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IVC filter perforation through the duodenum found after years of abdominal pain.

Jehangir A, Rettew A, Shaikh B, Bennett K, Jehangir Q, Qureshi A, Arshad S, Spiegel A - Am J Case Rep (2015)

Bottom Line: CT scan and EGD are valuable in the diagnosis.Excellent outcomes have been reported with open surgical filter removal.Low retrieval rates of IVC filters have led to increased complications; hence, early removal should be undertaken as clinically indicated.

View Article: PubMed Central - PubMed

Affiliation: Department of Internal Medicine, Reading Health System, West Reading, PA, USA.

ABSTRACT

Background: The number of IVC filter-related complications has increased with their growing utilization; however, IVC filter perforation of the duodenum is rare. It can manifest with nonspecific abdominal pain, gastrointestinal bleeding, cava-duodenal fistula, or small bowel obstruction.

Case report: A 67-year-old female presented with several years of right upper quadrant abdominal pain which was exacerbated by movement and food intake. She had a history of hepatic steatosis, cholecystectomy, and multiple DVTs with inferior vena cava filter placement. Physical exam was unremarkable. Laboratory tests demonstrated elevated alkaline phosphatase and transaminases. Esophagogastroduodenoscopy revealed a thin metallic foreign body embedded in the duodenal wall and protruding into the duodenal lumen with surrounding erythema and edema, but no active hemorrhage. Further evaluation with non-contrast CT scan revealed that one of the prongs of her IVC filter had perforated through the vena cava wall into the adjacent duodenum. Exploratory laparotomy was required for removal of the IVC filter and repair of the vena cava and duodenum. Her post-operative course was uneventful.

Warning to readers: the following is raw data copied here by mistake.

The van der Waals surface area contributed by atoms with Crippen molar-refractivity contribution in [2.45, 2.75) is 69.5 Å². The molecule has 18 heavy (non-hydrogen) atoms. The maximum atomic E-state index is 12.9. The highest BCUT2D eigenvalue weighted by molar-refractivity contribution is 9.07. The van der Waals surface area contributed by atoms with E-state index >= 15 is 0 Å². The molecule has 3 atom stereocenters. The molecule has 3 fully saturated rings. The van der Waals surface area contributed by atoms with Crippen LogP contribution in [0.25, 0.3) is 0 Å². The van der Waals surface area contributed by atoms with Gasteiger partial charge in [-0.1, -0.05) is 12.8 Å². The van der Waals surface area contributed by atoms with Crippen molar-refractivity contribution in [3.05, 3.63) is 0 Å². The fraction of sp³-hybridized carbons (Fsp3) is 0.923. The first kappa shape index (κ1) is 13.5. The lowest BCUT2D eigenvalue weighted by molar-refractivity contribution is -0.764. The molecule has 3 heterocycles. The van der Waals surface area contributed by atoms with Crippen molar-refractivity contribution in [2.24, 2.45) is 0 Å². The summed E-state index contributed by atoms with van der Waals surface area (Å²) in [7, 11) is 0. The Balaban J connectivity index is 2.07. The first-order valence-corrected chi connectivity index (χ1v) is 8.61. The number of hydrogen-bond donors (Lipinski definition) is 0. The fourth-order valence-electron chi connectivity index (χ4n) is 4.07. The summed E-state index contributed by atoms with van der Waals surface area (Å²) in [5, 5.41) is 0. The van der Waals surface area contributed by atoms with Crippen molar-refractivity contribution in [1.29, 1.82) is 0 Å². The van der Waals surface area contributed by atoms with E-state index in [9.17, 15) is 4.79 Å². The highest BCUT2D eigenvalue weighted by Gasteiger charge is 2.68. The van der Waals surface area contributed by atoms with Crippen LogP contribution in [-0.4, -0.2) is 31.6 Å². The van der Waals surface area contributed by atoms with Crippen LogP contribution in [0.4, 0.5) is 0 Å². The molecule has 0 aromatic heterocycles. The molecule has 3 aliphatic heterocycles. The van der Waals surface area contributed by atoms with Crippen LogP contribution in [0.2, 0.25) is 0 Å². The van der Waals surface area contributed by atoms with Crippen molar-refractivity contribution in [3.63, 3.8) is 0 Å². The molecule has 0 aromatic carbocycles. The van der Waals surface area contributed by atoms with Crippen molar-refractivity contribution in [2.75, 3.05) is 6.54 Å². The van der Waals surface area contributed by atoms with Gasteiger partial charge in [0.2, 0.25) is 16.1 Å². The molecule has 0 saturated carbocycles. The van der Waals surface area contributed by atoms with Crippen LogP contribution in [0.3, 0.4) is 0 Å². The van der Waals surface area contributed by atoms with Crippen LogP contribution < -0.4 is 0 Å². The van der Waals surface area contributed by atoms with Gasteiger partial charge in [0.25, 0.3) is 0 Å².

Conclusions: In patients with history of IVC filter placement with non-specific abdominal pain, a high clinical suspicion of IVC filter perforation of the duodenum should be raised, as diagnosis may be challenging. CT scan and EGD are valuable in the diagnosis. Excellent outcomes have been reported with open surgical filter removal. Low retrieval rates of IVC filters have led to increased complications; hence, early removal should be undertaken as clinically indicated.

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Related in: MedlinePlus

CT abdomen pelvis axial view revealing 1 of the anterior prongs of the IVC filter projecting through the vena cava wall into the adjacent third portion of the duodenum (white arrow). One of the posterior prongs is also projecting beyond the confines of the wall of the IVC into the anterior prevertebral fat (black arrow).
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f2-amjcaserep-16-292: CT abdomen pelvis axial view revealing 1 of the anterior prongs of the IVC filter projecting through the vena cava wall into the adjacent third portion of the duodenum (white arrow). One of the posterior prongs is also projecting beyond the confines of the wall of the IVC into the anterior prevertebral fat (black arrow).